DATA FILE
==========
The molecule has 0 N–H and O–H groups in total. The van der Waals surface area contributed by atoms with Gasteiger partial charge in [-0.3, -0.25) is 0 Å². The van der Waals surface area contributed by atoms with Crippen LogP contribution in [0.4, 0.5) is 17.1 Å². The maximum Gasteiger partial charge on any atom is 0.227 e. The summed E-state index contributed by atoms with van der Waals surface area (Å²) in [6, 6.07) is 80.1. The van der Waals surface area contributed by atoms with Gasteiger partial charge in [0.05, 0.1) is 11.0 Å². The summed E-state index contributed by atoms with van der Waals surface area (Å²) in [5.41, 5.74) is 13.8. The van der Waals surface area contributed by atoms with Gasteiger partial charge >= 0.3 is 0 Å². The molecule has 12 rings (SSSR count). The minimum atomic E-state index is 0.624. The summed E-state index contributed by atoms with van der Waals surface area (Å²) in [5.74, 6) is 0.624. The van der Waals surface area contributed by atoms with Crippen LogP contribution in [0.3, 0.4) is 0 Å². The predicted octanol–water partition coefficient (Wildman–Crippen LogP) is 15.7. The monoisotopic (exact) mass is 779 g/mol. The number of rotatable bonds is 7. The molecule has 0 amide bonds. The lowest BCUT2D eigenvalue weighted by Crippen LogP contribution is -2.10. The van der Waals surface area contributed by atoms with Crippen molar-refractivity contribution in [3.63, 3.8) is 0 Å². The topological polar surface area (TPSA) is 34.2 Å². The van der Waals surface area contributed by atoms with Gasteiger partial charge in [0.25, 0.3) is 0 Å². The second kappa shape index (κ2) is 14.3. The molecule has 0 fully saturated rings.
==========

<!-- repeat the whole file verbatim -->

The molecule has 0 N–H and O–H groups in total. The van der Waals surface area contributed by atoms with Gasteiger partial charge in [-0.3, -0.25) is 0 Å². The van der Waals surface area contributed by atoms with Crippen LogP contribution in [0.4, 0.5) is 17.1 Å². The maximum Gasteiger partial charge on any atom is 0.227 e. The summed E-state index contributed by atoms with van der Waals surface area (Å²) in [6, 6.07) is 80.1. The van der Waals surface area contributed by atoms with Gasteiger partial charge in [0.05, 0.1) is 11.0 Å². The summed E-state index contributed by atoms with van der Waals surface area (Å²) in [5.41, 5.74) is 13.8. The van der Waals surface area contributed by atoms with Gasteiger partial charge >= 0.3 is 0 Å². The molecule has 12 rings (SSSR count). The minimum atomic E-state index is 0.624. The summed E-state index contributed by atoms with van der Waals surface area (Å²) in [5.74, 6) is 0.624. The van der Waals surface area contributed by atoms with Crippen LogP contribution in [0.3, 0.4) is 0 Å². The predicted octanol–water partition coefficient (Wildman–Crippen LogP) is 15.7. The monoisotopic (exact) mass is 779 g/mol. The number of rotatable bonds is 7. The molecule has 0 amide bonds. The lowest BCUT2D eigenvalue weighted by Crippen LogP contribution is -2.10. The van der Waals surface area contributed by atoms with Crippen molar-refractivity contribution in [3.63, 3.8) is 0 Å². The topological polar surface area (TPSA) is 34.2 Å². The van der Waals surface area contributed by atoms with Gasteiger partial charge in [0.25, 0.3) is 0 Å². The second kappa shape index (κ2) is 14.3. The molecule has 0 fully saturated rings.